revew: Charlie Brooker – Metalhead
Black Mirror, S4E5/
starring Maxine Peake/
by Charlie Brooker/
dir David Slade/
Maxine Peake has become a symbol of a dignified north. She is hard-edged and stern-eyed and she is an actor, in that she does, rather than philosophises. In her and Sarah Frankcom’s 2015 production of The Skriker, she entered the stage writhing, spitting Caryl Churchill’s impressionist stream of pseudo-Englisch across the stage. Her world was made through action, her birth as an ancient force back onto the Earth was in reaction – our world poisoned by something, purged of an essential quality that the Skriker embodied.
The case is the same in Metalhead: Maxine Peake leads, and does. Quickly, she is isolated from any other human characters and no longer is there any need for dialogue. Her inhuman pursuer is so unworldly, so unlistening and bluntly purposed – there is no point in protesting, only fleeing. Even before she becomes the sole human character, the plan is set, there’s no need for discussion: run, do what we agreed, run back.
I’m talking about the mythical image that is enlisted when Maxine Peake is cast in a production. The real Maxine, from what I know, is warm and generous and I can only imagine a respectful and gracious collaborator (be advised, this ‘real’ Maxine is in fact a separate, equally mythical totem). But the hyperpublic Peake, the Maxine Peake from stage and screen who is taken wholly as image and performance, whom we cannot talk with, only about or around has become a cultural object, in a sense, a symbol as part of a series of artworks that we are asked to read and interpret.
I’m not going to dive into semiology too much but Maxine Peake as a casting decision as part of Metalhead is as a result of a number of things she signifies. An exhaustive list isn’t possible but it seems important to the episode that she is northern. Her northernness complements her characterisation as a hardy, white woman in her forties – someone who knew the world before this episode has been set, but has adapted to the new one and is navigating it as best she can.. It’s like needing Christopher Eccleston in 28 Days Later, or Paddy Considine in The Girl with All the Gifts. When the world ends, and the survivors become fighters, power comes from being from north-of-the-capital, a place where people have presumably long suspected they might face their own deaths soon.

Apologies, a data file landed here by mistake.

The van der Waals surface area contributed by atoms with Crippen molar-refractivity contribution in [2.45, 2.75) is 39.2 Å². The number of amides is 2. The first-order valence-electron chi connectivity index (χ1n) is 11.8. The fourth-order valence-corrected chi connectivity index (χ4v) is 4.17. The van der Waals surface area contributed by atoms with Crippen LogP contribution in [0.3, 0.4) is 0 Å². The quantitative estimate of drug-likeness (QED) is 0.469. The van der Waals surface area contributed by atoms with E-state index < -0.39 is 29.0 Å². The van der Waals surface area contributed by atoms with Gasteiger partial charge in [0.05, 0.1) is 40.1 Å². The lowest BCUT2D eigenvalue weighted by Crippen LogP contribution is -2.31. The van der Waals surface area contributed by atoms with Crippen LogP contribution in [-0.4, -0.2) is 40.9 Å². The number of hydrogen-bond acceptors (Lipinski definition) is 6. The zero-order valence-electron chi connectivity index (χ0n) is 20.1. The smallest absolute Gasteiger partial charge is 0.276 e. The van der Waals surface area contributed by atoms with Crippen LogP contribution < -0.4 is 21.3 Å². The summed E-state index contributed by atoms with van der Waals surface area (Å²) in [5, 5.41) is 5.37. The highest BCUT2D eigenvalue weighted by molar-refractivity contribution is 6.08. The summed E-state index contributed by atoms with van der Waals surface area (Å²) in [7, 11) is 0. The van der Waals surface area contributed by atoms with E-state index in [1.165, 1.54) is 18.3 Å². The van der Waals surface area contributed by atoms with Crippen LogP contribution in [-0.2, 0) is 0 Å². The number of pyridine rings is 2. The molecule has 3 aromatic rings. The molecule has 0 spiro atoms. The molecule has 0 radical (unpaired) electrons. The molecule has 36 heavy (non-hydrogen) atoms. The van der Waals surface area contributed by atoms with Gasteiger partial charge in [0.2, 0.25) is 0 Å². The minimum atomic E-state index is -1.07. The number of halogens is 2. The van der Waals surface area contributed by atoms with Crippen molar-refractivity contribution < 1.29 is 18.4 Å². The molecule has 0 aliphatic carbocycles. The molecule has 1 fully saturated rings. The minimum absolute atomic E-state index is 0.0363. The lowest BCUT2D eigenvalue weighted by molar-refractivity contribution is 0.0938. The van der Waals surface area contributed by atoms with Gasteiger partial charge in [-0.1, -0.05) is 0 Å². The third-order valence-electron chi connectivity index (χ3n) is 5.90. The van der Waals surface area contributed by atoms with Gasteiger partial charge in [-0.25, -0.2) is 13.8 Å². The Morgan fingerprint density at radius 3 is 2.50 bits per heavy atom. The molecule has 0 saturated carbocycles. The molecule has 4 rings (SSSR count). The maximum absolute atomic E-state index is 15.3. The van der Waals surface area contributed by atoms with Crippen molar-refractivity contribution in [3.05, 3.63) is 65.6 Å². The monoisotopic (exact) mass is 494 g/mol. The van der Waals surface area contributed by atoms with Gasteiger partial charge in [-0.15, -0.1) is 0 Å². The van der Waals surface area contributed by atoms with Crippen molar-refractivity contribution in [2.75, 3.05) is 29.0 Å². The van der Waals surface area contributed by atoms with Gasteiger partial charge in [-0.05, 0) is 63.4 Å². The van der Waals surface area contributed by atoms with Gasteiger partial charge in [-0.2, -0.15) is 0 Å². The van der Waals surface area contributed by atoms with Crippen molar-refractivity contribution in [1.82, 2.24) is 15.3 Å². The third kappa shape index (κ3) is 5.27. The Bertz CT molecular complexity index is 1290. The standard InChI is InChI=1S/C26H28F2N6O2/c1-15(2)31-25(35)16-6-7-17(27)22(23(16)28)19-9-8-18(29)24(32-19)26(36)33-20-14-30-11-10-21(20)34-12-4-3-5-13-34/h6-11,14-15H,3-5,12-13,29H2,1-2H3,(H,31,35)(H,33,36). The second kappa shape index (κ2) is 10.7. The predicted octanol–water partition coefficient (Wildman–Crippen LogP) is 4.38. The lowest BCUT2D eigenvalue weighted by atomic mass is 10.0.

This decision is made alongside the decision to film in black and white, alongside the decision to kill off the other human characters swiftly, to give Peake a beat-up old car, to film on moorland. (Looking up this episode on imdb, apparently it is set in Scotland. I had imagined the moors near Manchester. I can’t remember any Scottish accents in the episode. It is also notable that it is actually filmed on Dartmoor.)(Artifice, artifice.)
All this about what the moving image played by Peake communicates is to set up that I’m confronting a dichotomy that is proposed. This ‘northern’, ‘female’, ‘survivor’ represents a kind of ‘human’ that is forced to evade a ‘robot’ in order to ‘survive’. The pair are abject in a Darwinian sense in their relationship to each other. One of them must die in order for the episode to end. Peake’s power is in her fleshliness – when a tracker is in her leg, she is able to carve it out and send it floating down a river (the robot, when injured, is only disabled). The robot’s power is in its efficiency, its lack of pain – it keeps going, its decision-making is quick and unsurprising.
There’s a sort of natural selection metaphor at work in the world. The horror-power of human-made evolution outstrips our ability to control it. Even in her hardiness, her ability to fight and struggle, Peake is not coded as animalistic – she radios home to comfort those who will miss her, her whole reason for embarking on her fatal mission is ease the passing of a dying loved one. She is marked by her compassion and fear of death.
You could describe Black Mirror, as a series, as technophobic, but to me that would be short-sighted. A point that is made again and again is that technology is a by-product of a human desire for security and convenience. I see Metalhead‘s ‘dogs’ as Amazon drones (or a poetic successor to them, found as the first one is in a warehouse). Aesthetically, they borrow heavily from Boston Dynamic’s latest SpotMini robot. They are, whether for security or delivery purposes, designed to minimise human labour. Black Mirror likes to offer humans two choices as a result: death or alienated labour. It is not pure technology which is an enemy, but our own uses of it, and our inability to synthesise it into our lives. Death in Black Mirror can always be traced back to a human decision or mistake. Technology isn’t an enemy, but a weapon.
Peake is us, an element of what Brooker suggests is at the heart of all of us, but the robot is us too; it is what we have done to ourselves. We die, but we die as Peake does, at our own hand.